dawn cloth

Part 1: My love has left; sliding through the dawn toward Florence and on to New York. I return to bed and finish reading Patti Smith’s M Train. I clutch it to my chest and breath in courage and poetry and pray for a renewed belief in magic. “Life,” she writes, “is at the bottom of things and belief at the top, while the creative impulse, dwelling in the center, informs all.” I go upstairs for my journal and bring it back to bed, calling to my creative impulse; to feel the center of it in the center of me. For as my love slides through the dawn toward Florence and on to New York, I know that it could be the last goodbye and I want to walk out of Patti Smith’s dream with the contagion of her belief that I am “my own lucky hand of solitaire.”

 October 30, 2015

Part 2: Last week we spent 3 days in Bologna celebrating the opening of Joel’s Morandi show and the launch of his book “Morandi’s Objects,” published by Damiani and for which I had the honor of writing the introductory essay. As is often the case when I accompany Joel to one of his events, I walk the streets of strange cities, solitary and anonymous. I rarely take a photo, preferring to let the shutter of my mind’s eye capture images too fleeting for words. I used to paint this way, storing images throughout the day and then, at night, in my studio, I’d wait until an image insisted it be the one translated via paint. Perhaps it is that visual, painterly eye that drew me to the words of Vincent Van Gogh, written on the wall of this fish store.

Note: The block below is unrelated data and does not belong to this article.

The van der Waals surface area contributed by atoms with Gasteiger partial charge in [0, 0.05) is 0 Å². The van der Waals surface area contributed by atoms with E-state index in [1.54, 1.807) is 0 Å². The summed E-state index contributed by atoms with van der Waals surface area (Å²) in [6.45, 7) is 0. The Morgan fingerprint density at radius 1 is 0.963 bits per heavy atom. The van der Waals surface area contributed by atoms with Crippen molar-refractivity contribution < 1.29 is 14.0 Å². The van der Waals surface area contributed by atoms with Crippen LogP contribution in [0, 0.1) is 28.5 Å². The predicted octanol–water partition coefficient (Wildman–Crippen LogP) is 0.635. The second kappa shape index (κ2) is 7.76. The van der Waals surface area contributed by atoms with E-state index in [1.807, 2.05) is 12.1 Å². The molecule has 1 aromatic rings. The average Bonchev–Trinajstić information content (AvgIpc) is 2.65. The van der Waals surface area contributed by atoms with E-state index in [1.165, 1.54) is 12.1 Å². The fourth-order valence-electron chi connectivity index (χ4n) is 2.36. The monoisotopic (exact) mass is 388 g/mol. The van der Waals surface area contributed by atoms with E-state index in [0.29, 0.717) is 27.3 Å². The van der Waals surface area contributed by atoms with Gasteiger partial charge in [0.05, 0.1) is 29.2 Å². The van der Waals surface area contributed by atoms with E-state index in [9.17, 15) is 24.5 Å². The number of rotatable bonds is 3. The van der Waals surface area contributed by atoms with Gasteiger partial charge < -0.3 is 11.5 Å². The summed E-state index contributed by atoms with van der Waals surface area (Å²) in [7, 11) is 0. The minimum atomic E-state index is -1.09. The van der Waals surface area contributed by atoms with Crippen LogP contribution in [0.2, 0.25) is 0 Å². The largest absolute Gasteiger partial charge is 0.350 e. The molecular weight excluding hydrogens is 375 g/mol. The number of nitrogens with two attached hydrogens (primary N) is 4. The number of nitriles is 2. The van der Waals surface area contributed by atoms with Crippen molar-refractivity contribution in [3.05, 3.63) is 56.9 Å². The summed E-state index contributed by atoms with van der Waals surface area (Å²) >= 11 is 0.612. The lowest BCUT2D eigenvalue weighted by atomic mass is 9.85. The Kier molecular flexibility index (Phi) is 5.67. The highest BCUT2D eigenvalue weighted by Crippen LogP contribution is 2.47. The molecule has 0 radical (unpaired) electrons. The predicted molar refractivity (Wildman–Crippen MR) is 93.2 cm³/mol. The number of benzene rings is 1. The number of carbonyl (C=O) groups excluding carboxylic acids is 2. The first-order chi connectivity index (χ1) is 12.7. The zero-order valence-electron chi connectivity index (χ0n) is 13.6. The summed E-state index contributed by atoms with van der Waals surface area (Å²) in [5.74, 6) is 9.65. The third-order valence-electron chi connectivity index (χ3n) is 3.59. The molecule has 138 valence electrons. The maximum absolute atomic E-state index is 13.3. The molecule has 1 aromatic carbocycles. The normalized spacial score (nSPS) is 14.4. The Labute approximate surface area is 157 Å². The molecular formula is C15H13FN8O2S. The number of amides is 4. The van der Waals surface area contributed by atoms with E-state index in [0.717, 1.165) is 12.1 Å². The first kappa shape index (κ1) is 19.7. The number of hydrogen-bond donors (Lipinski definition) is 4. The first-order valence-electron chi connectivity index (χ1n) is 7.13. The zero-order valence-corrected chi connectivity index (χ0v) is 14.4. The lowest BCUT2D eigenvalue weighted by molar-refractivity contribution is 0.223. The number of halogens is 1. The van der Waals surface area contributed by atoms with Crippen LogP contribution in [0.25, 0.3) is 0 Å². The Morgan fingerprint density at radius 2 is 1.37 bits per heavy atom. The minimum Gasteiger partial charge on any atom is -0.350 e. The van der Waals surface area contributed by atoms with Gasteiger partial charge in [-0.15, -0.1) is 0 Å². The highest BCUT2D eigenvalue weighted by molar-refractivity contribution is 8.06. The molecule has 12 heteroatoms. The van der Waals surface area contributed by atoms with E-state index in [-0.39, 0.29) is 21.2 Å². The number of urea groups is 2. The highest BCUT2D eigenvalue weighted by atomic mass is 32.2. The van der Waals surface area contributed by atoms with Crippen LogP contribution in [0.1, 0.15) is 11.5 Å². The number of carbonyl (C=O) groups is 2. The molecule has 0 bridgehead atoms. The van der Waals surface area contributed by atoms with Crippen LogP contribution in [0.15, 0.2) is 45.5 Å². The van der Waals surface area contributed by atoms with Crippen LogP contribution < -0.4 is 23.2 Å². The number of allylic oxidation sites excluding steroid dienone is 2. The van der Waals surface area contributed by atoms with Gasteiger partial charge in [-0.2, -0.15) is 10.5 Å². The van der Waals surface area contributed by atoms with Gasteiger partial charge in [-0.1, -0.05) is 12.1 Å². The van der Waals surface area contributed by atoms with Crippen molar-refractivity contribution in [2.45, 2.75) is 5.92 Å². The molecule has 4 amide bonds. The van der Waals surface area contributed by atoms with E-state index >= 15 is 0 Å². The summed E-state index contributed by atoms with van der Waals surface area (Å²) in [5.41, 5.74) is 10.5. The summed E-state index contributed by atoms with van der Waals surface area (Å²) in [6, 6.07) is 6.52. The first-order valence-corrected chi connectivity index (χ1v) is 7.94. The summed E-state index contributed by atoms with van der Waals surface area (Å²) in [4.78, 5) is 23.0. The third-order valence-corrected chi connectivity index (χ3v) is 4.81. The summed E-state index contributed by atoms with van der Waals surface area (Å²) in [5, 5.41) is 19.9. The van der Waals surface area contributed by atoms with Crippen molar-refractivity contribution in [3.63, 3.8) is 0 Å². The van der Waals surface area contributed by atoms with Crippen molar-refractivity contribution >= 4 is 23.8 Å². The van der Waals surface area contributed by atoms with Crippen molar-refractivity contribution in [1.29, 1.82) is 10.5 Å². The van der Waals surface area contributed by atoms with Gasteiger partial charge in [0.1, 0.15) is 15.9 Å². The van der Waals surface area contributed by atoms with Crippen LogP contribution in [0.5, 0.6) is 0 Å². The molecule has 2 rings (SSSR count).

“The fishermen know that the sea is dangerous and the storms terrible, but they don’t consider these dangers reason enough to stay on the land.” Vincent Van Gogh

Gianni joined us for a day of play. Brothers now, I watch them play on the streets.

J&GBologna 1

Sometimes I urge them to be ridiculous.